Where They Stand is a commentary section addressing specific issues in the community. Informed individuals present their position with facts, opinions or insights on the issue. The material is posted unedited in its entirety, as received. If you have further comment on the issue, please send an e-mail message, complete with your name, address and telephone number to

Local teacher announces her candidacy for regional superintendent of schools

By Jean Anderson, candidate

[OCT. 31, 2001]  My name is Jean Anderson and I am announcing my intent to be a Republican candidate for the office of Regional Superintendent of Schools for Logan, Mason, and Menard counties.

I am a graduate of Lincoln College and Sangamon State University (now the University of Illinois, Springfield). I have a Masterís Degree in Educational Administration and hold the Type 75 certificate, both requirements for the position of Regional Superintendent. I am currently employed by Lincoln Elementary District #27 Schools as the eighth grade Language Arts teacher at The Lincoln Junior High School, a position I have held for the past seventeen years. I also serve that school as its Discipline and Attendance Officer.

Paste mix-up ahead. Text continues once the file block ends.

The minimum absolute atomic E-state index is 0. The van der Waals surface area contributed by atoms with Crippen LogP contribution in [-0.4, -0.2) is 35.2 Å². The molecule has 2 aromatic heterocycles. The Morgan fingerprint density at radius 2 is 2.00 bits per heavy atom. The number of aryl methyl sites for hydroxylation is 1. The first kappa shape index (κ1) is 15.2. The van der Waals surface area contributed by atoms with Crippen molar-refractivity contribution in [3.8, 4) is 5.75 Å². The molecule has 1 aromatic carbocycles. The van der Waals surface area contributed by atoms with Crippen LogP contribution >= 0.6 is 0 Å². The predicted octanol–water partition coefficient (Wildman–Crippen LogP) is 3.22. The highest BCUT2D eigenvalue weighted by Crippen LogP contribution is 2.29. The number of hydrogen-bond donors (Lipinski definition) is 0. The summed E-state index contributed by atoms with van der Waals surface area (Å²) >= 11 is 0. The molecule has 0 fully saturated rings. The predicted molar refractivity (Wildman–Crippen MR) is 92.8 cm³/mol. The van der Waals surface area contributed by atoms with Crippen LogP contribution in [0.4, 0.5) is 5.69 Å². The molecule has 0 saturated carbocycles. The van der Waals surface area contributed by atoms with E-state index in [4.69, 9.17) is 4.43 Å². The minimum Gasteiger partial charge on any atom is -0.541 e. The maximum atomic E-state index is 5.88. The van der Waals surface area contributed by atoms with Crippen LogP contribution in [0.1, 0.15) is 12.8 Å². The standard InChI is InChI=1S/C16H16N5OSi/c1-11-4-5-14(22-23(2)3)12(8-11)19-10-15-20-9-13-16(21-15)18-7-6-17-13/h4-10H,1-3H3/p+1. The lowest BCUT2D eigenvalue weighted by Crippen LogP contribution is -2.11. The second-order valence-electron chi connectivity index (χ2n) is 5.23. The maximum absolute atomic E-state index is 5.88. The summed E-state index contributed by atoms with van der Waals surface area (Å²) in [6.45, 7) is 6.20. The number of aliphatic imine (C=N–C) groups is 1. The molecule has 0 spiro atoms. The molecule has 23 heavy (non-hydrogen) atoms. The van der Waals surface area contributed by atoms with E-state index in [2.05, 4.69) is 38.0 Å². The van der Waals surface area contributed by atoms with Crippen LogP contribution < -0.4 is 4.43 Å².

A member of the First United Methodist Church of Lincoln, I was its organist for over 22 years and currently serve on the Board of Trustees. I am chair of the Communications and Bargaining committees and treasurer of the Lincoln Elementary Education Organization, and also belong to the Illinois Education Association, the National Education Association, and the Lincoln Junior High School Parent-Teacher Organization.

The daughter of Lincoln residents Paul E. and the late Helen Musa Rankin, I have resided in Lincoln and Logan County for my entire life. My husband of thirty-two years, Mike, is a Logan County Highway Department employee. We are parents of Jonathan Anderson, Director of Instrumental Studies at The Victoria College, Victoria, Texas; and James Anderson, a kindergarten teacher at Mt. Pulaski Grade School, Mt. Pulaski, Illinois. My sister, Susan Rohrer, and her family also reside in Lincoln.